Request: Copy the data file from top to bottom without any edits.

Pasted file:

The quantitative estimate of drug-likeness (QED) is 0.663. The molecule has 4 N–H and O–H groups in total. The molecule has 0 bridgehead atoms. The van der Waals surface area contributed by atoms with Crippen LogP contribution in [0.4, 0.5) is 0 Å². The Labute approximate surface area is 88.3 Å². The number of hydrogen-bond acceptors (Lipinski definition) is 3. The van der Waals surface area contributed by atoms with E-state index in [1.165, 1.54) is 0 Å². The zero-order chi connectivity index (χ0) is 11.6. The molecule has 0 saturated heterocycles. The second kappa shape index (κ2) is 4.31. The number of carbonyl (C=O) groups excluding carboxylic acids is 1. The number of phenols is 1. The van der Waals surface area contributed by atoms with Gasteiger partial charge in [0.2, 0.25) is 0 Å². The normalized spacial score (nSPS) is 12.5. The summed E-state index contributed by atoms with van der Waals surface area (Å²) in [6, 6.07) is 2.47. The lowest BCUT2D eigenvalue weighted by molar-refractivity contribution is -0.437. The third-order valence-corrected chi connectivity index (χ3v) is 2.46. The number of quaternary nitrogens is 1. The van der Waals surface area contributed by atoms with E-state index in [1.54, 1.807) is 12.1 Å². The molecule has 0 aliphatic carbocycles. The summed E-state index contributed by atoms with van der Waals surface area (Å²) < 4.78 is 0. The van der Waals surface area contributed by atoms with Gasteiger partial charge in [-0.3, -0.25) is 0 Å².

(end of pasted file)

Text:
The quantitative estimate of drug-likeness (QED) is 0.663. The molecule has 4 N–H and O–H groups in total. The molecule has 0 bridgehead atoms. The van der Waals surface area contributed by atoms with Crippen LogP contribution in [0.4, 0.5) is 0 Å². The Labute approximate surface area is 88.3 Å². The number of hydrogen-bond acceptors (Lipinski definition) is 3. The van der Waals surface area contributed by atoms with E-state index in [1.165, 1.54) is 0 Å². The zero-order chi connectivity index (χ0) is 11.6. The molecule has 0 saturated heterocycles. The second kappa shape index (κ2) is 4.31. The number of carbonyl (C=O) groups excluding carboxylic acids is 1. The number of phenols is 1. The van der Waals surface area contributed by atoms with Gasteiger partial charge in [0.2, 0.25) is 0 Å². The normalized spacial score (nSPS) is 12.5. The summed E-state index contributed by atoms with van der Waals surface area (Å²) in [6, 6.07) is 2.47. The lowest BCUT2D eigenvalue weighted by molar-refractivity contribution is -0.437. The third-order valence-corrected chi connectivity index (χ3v) is 2.46. The number of quaternary nitrogens is 1. The van der Waals surface area contributed by atoms with E-state index in [1.54, 1.807) is 12.1 Å². The molecule has 0 aliphatic carbocycles. The summed E-state index contributed by atoms with van der Waals surface area (Å²) < 4.78 is 0. The van der Waals surface area contributed by atoms with Gasteiger partial charge in [-0.3, -0.25) is 0 Å².